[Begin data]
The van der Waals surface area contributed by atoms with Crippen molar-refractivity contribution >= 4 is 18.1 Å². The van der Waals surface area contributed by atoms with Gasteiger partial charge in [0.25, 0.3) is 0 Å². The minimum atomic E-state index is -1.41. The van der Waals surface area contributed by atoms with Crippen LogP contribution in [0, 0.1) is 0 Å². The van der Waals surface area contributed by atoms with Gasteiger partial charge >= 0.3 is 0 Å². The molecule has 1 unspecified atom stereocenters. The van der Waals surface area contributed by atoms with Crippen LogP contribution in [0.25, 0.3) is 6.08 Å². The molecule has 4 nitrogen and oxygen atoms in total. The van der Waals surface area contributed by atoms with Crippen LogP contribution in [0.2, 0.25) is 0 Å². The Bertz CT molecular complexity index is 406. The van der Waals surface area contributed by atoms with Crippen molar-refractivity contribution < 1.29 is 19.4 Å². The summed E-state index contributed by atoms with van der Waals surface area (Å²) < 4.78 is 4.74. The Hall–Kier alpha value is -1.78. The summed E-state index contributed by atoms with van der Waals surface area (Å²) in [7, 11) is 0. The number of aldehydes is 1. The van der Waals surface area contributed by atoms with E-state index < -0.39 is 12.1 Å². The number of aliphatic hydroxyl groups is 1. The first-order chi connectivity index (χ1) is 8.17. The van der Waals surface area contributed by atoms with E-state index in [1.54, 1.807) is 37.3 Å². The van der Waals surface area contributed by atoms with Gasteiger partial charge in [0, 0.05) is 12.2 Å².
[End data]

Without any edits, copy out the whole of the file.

The van der Waals surface area contributed by atoms with Crippen molar-refractivity contribution >= 4 is 18.1 Å². The van der Waals surface area contributed by atoms with Gasteiger partial charge in [0.25, 0.3) is 0 Å². The minimum atomic E-state index is -1.41. The van der Waals surface area contributed by atoms with Crippen LogP contribution in [0, 0.1) is 0 Å². The van der Waals surface area contributed by atoms with Gasteiger partial charge >= 0.3 is 0 Å². The molecule has 1 unspecified atom stereocenters. The van der Waals surface area contributed by atoms with Crippen LogP contribution in [0.25, 0.3) is 6.08 Å². The molecule has 4 nitrogen and oxygen atoms in total. The van der Waals surface area contributed by atoms with Crippen LogP contribution in [0.2, 0.25) is 0 Å². The Bertz CT molecular complexity index is 406. The van der Waals surface area contributed by atoms with Crippen molar-refractivity contribution < 1.29 is 19.4 Å². The summed E-state index contributed by atoms with van der Waals surface area (Å²) < 4.78 is 4.74. The Hall–Kier alpha value is -1.78. The summed E-state index contributed by atoms with van der Waals surface area (Å²) in [7, 11) is 0. The number of aldehydes is 1. The van der Waals surface area contributed by atoms with E-state index < -0.39 is 12.1 Å². The number of aliphatic hydroxyl groups is 1. The first-order chi connectivity index (χ1) is 8.17. The van der Waals surface area contributed by atoms with E-state index in [1.54, 1.807) is 37.3 Å². The van der Waals surface area contributed by atoms with Gasteiger partial charge in [0, 0.05) is 12.2 Å².